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Here’s an interesting angle on China’s rejection of the P3 network plans.
Hong Kong-based industry consultant, analyst and writer Charles De Trenck wrote in a LinkedIn blog: “I am not saying I don’t understand partially how such a “no” decision could have been made by China. In some contexts I could agree or understand. But in context of guidance, of the work done for approval, and in context of the dismal state of container shipping profitability, itself driven further down by over-supply coming from Asia, especially China, the irony is just too cruel.”
While shipper groups almost universally applauded China’s stance, some observers have questioned whether the effect will actually be a worsening of the freight rate instability that has been such a characteristic of the trades in recent years.
Much of that instability has of course come as a result of slot overcapacity in the main trades, due to the widespread deployment of increasing numbers of ultra-large container vessels (ULCVs), and the formation of new vessel-sharing agreement was never going to alter that fact.
Alphaliner executive partner Tan Hua Joo told The Loadstar: “I expect no change in the level of volatility. With or without P3, the rates are going to be volatile with the supply overhang.”
However, Neil Dekker, Drewry Maritime Research’s Container Forecast editor, argued that the P3, along with the CKYHE and G6 mega-alliances formed in response to it, could have led to a new era of freight rate stability – particularly on the basket-case Asia-Europe trade.
“It’s inevitable that there will be some short-term freight rate volatility as a result of this, as the market takes stock of the ramifications,” he said.
“A lot of the P3 plans were formulated around deploying the largest, most cost-effective vessels on the main routes and logic dictates that there will some volatility as a result of the upheaval to these plans – you can’t just look at the P3 in isolation, but also the measures its competitors were set to take in response.
“We always viewed the formation of the P3 network as a positive for the industry from a mid-to-long term perspective, because we judged that it would remove a lot of the freight rate volatility in the trade. The original concept of the operational alliance was to formulate a number of services with the biggest ships, and the fact that they can’t now do that may well have an impact on freight rates in the short-term.”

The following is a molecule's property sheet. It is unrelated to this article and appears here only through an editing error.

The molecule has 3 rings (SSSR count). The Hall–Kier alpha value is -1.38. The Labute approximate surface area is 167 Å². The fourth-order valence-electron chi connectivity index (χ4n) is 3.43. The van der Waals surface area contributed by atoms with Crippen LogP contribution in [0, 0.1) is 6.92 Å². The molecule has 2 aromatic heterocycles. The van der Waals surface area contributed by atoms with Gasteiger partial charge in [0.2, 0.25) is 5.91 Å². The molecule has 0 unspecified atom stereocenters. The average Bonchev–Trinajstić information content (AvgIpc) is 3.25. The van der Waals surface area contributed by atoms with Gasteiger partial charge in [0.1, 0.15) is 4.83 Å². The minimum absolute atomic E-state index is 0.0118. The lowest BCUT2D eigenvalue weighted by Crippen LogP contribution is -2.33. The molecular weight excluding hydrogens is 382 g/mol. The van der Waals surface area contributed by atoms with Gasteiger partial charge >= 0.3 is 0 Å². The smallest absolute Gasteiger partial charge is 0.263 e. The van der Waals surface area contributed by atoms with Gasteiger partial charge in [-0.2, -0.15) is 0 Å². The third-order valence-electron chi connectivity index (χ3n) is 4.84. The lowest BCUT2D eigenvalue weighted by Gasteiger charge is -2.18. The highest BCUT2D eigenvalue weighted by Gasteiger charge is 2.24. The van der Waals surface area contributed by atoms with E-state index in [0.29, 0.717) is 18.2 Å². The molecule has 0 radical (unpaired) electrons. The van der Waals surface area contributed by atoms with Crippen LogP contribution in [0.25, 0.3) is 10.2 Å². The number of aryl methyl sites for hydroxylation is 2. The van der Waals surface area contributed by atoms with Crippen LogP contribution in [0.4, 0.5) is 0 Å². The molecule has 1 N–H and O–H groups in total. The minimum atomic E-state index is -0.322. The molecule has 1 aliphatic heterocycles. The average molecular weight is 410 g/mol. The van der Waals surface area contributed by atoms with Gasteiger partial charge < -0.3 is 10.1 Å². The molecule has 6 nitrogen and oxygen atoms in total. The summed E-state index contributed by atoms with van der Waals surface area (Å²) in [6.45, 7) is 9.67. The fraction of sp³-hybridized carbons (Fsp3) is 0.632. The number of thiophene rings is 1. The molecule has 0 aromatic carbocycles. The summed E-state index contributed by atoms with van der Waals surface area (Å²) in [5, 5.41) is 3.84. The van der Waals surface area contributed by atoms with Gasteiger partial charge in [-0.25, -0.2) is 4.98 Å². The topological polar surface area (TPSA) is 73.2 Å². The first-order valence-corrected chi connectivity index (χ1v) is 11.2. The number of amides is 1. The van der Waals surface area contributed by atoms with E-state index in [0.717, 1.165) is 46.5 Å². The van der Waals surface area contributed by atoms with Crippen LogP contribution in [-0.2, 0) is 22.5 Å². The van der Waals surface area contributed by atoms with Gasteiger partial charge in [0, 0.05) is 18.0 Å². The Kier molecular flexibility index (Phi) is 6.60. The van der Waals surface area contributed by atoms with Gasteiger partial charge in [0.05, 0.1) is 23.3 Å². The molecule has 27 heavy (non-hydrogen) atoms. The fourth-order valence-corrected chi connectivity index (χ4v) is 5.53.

For example, Mr Dekker added, the rationalisation of the three carriers’ separate Asia-Europe services, which would have resulted in a substantial cost savings, will now not take place – just when a large amount of new capacity is scheduled to be delivered. Maersk runs a couple of Asia-Europe services with vessels smaller than 10,000teu size, while MSC’s two services on the same trade operate ships of 13-14,000teu, and CMA CGM’s FAL1 and FAL 3 have no vessel under the 11,000teu size.
“So it begs the question as to what Maersk is specifically going to do on the Asia-Europe trade to respond to this. The P3 would have allowed it to cascade those vessels off the route – the network was designed on moving ships to routes they are best suited to. Logic dictates that volatility will ensue as a result of this decision,” he said.
CMA CGM also contributes one ship to the FAL2 Asia-Europe service run jointly China Shipping and UASC. That vessel was due to come out of the service when the P3 launched, and what now happens to it will give some indication of what Plan B – assuming there is one – looks like.
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Comment on this article
WhilhelmJune 20, 2014 at 2:05 pm
The Chinese Government is interested in COSCO and CSCL only to the extent that they provide China the indigenous capability to import and export products. They are there to ensure the Japanese, Koreans or Europeans are not able to put a defacto tax on Chinese products by means of inflated freight rates. Higher freight rates result in a less competitive China. It’s true, the P3 would have led to higher Asia Europe rates which would have hurt Chinese manufacturing.